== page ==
The week in security: Keeping up with the hackers

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Less than a third of organisations believe they can effectively deal with a new cybersecurity threat within a month, according to new research that highlights the continued vulnerability of today’s businesses in the context of escalating cybersecurity threats.

Many of those threats are own goals, such as the revelation that an Amazon video doorbell has been broadcasting home Wi-Fi passwords without encryption.

Still other threats are internal, with hackers exploiting employees’ credentials for a range of activities – but EDR tools offer much better visibility of suspicious behaviour that can help security staff pinpoint a potential network breach much faster.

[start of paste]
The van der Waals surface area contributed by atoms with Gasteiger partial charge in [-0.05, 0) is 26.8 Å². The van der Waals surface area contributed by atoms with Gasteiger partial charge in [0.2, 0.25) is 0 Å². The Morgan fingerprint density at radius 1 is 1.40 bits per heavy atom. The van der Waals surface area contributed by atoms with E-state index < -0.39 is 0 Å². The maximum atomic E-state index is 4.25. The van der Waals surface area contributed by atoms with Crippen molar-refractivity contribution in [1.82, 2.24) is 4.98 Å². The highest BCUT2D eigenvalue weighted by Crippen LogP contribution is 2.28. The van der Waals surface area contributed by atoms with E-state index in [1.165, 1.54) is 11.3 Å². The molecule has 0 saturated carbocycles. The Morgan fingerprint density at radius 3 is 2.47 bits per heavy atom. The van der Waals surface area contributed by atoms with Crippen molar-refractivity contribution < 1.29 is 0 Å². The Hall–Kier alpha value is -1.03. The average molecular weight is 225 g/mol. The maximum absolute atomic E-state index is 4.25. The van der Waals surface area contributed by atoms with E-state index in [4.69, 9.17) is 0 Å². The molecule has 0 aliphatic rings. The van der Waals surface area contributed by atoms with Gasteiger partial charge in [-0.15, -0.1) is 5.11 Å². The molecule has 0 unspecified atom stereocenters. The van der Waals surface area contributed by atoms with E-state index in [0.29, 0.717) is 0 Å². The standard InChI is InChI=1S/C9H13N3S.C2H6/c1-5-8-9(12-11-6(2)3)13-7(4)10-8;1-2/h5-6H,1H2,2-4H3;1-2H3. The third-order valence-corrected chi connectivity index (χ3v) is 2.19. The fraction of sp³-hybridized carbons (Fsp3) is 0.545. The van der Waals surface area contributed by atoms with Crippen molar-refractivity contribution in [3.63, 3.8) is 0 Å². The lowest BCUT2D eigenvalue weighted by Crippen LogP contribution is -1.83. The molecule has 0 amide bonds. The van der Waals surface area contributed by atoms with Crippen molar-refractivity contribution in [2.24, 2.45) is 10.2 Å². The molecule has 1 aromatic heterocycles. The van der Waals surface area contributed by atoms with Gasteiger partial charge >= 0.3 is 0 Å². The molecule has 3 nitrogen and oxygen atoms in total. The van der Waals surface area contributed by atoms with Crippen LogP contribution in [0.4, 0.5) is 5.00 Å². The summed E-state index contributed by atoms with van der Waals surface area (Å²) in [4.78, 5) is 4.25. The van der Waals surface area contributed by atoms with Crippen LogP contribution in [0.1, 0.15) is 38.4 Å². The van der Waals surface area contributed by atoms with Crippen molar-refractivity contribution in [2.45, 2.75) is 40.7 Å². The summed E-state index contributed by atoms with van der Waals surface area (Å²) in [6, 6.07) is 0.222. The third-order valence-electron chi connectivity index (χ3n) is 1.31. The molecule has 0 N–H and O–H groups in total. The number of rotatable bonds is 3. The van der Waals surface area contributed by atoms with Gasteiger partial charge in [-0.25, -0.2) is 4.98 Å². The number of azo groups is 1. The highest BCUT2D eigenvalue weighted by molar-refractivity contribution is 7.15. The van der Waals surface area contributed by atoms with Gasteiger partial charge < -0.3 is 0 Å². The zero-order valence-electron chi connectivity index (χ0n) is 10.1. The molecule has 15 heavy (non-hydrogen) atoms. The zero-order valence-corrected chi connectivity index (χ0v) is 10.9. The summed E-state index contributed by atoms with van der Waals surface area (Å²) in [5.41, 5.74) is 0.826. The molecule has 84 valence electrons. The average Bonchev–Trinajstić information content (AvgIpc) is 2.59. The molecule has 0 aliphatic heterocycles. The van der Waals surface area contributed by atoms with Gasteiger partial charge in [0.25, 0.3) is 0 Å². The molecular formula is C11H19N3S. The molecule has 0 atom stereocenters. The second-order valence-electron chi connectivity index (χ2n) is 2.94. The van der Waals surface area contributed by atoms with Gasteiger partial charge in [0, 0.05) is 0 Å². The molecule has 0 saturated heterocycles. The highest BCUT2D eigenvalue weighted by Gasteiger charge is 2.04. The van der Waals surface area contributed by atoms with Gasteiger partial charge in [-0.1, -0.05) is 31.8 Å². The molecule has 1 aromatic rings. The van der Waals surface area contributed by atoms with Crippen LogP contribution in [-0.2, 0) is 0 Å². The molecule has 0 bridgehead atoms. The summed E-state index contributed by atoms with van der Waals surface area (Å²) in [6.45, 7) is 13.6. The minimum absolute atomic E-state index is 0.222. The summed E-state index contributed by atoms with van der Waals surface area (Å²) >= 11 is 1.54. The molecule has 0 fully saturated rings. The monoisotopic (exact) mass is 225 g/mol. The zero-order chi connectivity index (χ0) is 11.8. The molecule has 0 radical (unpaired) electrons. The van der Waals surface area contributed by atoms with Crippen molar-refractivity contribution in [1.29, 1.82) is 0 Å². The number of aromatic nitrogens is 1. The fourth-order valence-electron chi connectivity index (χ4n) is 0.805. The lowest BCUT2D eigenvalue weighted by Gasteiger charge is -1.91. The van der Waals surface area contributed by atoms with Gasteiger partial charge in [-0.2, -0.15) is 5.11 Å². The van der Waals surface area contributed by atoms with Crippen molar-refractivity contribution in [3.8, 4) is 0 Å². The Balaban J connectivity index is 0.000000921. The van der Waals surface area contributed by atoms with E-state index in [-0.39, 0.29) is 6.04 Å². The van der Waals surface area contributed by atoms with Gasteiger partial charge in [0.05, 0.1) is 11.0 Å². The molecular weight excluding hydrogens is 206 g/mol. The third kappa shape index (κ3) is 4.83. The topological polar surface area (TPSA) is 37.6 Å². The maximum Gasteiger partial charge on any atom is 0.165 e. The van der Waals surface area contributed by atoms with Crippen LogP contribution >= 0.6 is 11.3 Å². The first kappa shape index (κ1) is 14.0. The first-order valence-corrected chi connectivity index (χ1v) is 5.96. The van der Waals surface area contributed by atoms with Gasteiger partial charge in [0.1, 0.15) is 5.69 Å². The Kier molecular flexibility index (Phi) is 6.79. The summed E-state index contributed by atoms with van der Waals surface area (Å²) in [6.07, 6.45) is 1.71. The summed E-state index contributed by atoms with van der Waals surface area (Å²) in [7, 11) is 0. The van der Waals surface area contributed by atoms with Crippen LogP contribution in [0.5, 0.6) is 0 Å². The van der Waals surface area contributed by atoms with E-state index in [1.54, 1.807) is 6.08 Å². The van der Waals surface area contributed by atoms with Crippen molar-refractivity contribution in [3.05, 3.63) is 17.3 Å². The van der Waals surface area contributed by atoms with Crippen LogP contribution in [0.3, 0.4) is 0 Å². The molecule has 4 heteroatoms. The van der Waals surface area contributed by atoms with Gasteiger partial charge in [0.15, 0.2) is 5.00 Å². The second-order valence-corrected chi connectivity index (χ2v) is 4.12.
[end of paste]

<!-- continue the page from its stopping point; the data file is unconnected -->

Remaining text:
The tools are there – and new additions like AI and machine learning offer some promise – but many CSOs continue to fight an unspoken internal resistance to change that is compromising their efforts to bolster security.

Just look educational environments, where sheer complexity is making them high-value, low-risk targets for cyberattackers.

Yet, it seems, many attackers don’t have to work that hard. If you’ve been getting a lot of scam tech-support calls recently, the reason may have been found: a Trend Micro employee has, apparently, been selling customers’ details to scammers.

Speaking of scams, the use of unique user IDs by phishing websites may have provided a way for security tools to detect and block phishing attacks before they get out of hand.

Google was more focused on what’s in hand, with its App Defense Alliance bringing together a range of partners to improve the detection of malware on its phones.

Microsoft may have patched the BlueKeep vulnerability, but Windows PCs are still getting hit by the malware that the company has warned could become a conduit for the next WannaCry.

Also threatening, some say, is ‘Trump’ ransomware that leverages the US president’s likeness to demand ransom payments.

Copyright © 2019 IDG Communications, Inc.

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